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Antonio Matias Wins European Poker Tour Vilamoura (Latest News About Casino, Poker, Baccarat in Philippines)

Antonio Matias Wins European Poker Tour Vilamoura
Article ID 00042710
Author Rebecca McAdam
Date JULY 27 2022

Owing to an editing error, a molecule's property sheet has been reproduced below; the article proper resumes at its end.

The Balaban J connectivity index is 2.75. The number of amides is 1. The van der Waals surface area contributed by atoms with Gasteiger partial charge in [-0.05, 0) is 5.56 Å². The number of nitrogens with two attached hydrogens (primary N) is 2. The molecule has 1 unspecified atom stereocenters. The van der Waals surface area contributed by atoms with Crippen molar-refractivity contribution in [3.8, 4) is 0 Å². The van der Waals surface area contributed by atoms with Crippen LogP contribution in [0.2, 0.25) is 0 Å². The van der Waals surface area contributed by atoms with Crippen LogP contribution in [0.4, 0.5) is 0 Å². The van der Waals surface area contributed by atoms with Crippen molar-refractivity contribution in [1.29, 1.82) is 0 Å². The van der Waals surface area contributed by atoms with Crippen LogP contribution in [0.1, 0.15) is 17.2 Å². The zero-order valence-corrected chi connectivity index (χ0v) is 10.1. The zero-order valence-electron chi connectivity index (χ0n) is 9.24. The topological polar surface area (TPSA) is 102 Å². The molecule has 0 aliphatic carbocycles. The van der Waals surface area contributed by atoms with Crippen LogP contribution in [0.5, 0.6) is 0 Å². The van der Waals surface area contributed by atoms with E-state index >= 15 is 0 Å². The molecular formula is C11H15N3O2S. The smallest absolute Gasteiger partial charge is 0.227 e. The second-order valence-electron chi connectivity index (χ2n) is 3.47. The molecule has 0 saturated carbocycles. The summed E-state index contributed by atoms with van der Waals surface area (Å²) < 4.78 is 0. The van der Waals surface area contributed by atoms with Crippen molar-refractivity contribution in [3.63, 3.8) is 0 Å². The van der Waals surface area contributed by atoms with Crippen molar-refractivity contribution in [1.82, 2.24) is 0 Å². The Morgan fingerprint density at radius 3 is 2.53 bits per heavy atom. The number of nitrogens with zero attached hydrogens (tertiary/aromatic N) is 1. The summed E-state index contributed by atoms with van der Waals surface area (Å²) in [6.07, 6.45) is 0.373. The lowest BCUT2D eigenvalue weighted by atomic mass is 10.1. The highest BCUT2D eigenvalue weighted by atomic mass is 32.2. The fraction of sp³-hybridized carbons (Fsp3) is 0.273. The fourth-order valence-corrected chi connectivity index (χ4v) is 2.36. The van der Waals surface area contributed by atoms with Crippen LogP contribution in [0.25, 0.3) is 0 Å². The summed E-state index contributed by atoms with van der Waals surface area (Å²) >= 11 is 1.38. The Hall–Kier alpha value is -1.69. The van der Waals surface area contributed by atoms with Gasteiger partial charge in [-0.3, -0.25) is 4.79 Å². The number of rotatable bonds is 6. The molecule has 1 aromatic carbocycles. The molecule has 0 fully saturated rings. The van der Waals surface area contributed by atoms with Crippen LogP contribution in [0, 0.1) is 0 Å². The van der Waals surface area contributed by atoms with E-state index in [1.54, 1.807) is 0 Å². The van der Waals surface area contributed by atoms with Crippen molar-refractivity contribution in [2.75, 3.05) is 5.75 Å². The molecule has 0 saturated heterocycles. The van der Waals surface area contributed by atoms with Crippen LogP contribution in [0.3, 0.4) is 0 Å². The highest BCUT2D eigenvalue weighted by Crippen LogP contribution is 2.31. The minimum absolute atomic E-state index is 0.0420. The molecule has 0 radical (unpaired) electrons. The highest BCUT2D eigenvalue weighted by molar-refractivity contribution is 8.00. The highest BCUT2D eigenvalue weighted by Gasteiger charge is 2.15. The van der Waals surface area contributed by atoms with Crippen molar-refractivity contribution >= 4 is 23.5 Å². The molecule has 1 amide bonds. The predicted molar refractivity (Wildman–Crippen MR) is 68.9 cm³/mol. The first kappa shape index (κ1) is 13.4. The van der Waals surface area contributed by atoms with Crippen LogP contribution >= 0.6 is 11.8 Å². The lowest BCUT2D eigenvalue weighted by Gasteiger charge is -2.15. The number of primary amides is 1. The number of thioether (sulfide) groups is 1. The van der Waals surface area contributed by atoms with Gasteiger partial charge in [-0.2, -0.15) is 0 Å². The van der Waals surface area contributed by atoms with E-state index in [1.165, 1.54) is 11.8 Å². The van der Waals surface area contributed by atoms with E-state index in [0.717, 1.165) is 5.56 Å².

Antonio Matias [pictured right] plowed his way to the top of the leader board the day before the PokerStars.com European Poker Tour Vilamoura final table. The Portuguese player kept up the pressure on day 5 and persevered through the final until he was crowned champion yesterday evening at the Casino Vilamoura. He now becomes both the tour’s oldest winner at 54 and the first winner on home turf since Sandra Naujoks in EPT Dortmund last season. He goes home with €404,793 ($601,171) from a total prize pool of €1,561,700 ($2,319,434) for beating a field of 322, which included 62 other Portuguese players. “I like to think of myself as a citizen of the world but it is very satisfying to win an EPT in my home country,” Matias said, “I wasn’t intimidated by the competition because I play a lot of very good players in cash games. I just decided to play the way I play and hope that luck didn’t turn its back on me. I play poker just for a hobby, but when I got the chip lead yesterday, at that point the only thing I had on my mind was winning.” Belgian PokerStars qualifier Pierre Neuville finished in second place for €257,681 and, at 67-years-old, is the oldest finalist in the history of the EPT . The final payouts were: 1st Antonio Matias (Portugal) €404,793 2nd Pierre Neuville (Belgium) €257,681 3rd Jeff Sarwer (Canada) €156,170 4th Jan Skampa (Czech Republic) €117,128 5th João Silva (Portugal) €78,085 6th Michel Abecassis (France) €62,468 7th Ryan Franklin ( USA ) €46,851 8th Andrei Vlasenko (Russia) €31,234 Andrei Vlasenko was the first to hit the rail. Eighteen-year-old American Ryan Franklin bet 55,000 preflop, and Antonio Matias called from the small blind. Vlasenko then moved all in from the big blind, and Franklin followed suit, pushing all of his chips over the line. Chip leader Matias folded, and the two flipped over their cards. Vlasenko held pocket nines but was behind to Franklin’s pocket tens, and with no help on the board he remained that way, leaving the tournament in eighth place for €31,234. Ryan Franklin [pictured left] was next out, however, when Pierre Neuville opened for 75,000 and the American moved all in for around 550,000. Jeff Sarwer then also shoved, and Matias and Neuville folded their cards. Franklin showed pocket eights but was behind this time to Sarwer’s pocket jacks. A jack came on the flop, and Franklin hit the rail in seventh place with €46,851 for his efforts. Michelle Abecassis then became the sixth-place finisher for €62,468 after shoving all in for 344,000 with A 7 over Matias’ preflop raise of 93,000 from the button. Matias made the call and flipped over Q J . The ace was ahead to begin with, but a queen fell on the flop, and despite hitting a 7 on the turn, the river was a 3 and the Frenchman made his exit. Local player Joao Silva then gave all of his chips to Jan Skampa and left in fifth place for a payday of €78,085. From under the gun, Skampa bet 100,000, and both Silva and Neuville called from the blinds. The flop was dealt 3 3 2 , and both the small blind Silva and big blind Neuville checked. Skampa then bet out 175,000, triggering a wealth of action in his favor — Silva raised to 550,000, Neuville folded, Skampa moved all in, and Silva made the call. It was queens for Skampa and jacks for Silva, and with the 9 turn and 3 river, Skampa became the new chip leader, and Silva hit the rail. Skampa was barely finished stacking his new chips when he got involved in a huge pot with Jeff Sarwer, who took a devastating chunk out of Skampa’s stack with Q-Q versus K-9, respectively — with both players all in and only a 9 falling on the board. Sarwer then finished him off in the very next hand. Skampa moved all in from the small blind, and Sarwer called from the big blind with K J . Skampa was behind with K 7 , and the board made no difference to either of them. Skampa made his exit in fourth place for a nice €117,128. Going into three—handed, play the stacks were: Jeff Sarwer — 4,220,000 Antonio Matias — 3,815,000 Pierre Neuville — 1,590,000 Matias and Sarwer [pictured right] continued to take each other on, both determined to make the other rue the day. The two were involved in a hand worth more than 2,500,000. Matias raised to 130,000 from the button, and Sarwer called from the big blind. The flop was dealt Q 7 2 , Sarwer checked, Matias bet 160,000, and Sarwer check-raised 220,000 on top. Matias added another 600,000, and Sarwer threw in a million more. Matias moved all in, and Sarwer thought it over. Sarwer said, “I’m going to need some help here,” but eventually folded, and watched as Matias took over the chip lead. Sarwer then saw his stack decrease even further when he tangled with Neuville. The hand began with a raising war, which eventually saw Neuville move all in with a call from Sarwer. Neuville was miles ahead with A K in front of Sarwer’s A 2 . The board brought an ace, and Neuville moved up to more than 1.8 million. Jeff Sarwer’s stack was totally wiped out soon after, but at least the former chess phenomenon finished closer to the goal than in Poland, where he finished 10th, bubbling the final table. It all began with a raise of 125,000 from Matias. Both players called. The flop was 9 7 3 , and Sarwer bet 275,000. Matias quickly moved all in and, with Neuville now out of the way, Sarwer decided to make the call. Sarwer showed top pair with 9 5 , but Matias was ahead with pocket tens. The turn fell in Sarwer’s favor, giving him two pair with the 5 , but it wasn’t to be as the river was the 3 pairing the board and giving Matias a better two pair. After an astounding performance, the Canadian went out in third place for €156,170. Heads-up Chip Counts: Antonio Matias: 8,380,000 Pierre Neuville: 1,245,000 Despite Neuville [pictured left] getting an early double-up, he could not make it back against the local cash-game player. The final hand came when Neuville bet 240,000 from the button and Matias called. The flop fell J 8 7 , and Matias checked. Neuville bet 315,000, Matias bumped it up with 500,000 on top, which prompted Neuville to move all in. Matias made the final call of the event and then turned over 8 7 for two pair. Neuville held J 10 for top pair with an inside-straight draw, but the 7 turn gave Matias a full house, and the 2 river was meaningless. Neuville left in second place, €257,681 richer, while Matias was handed his novelty-sized check worth €404,793. The next EPT takes place in Prague from Dec. 1-6 and CardPlayer.com will also be bringing you all the latest from that event on a daily basis.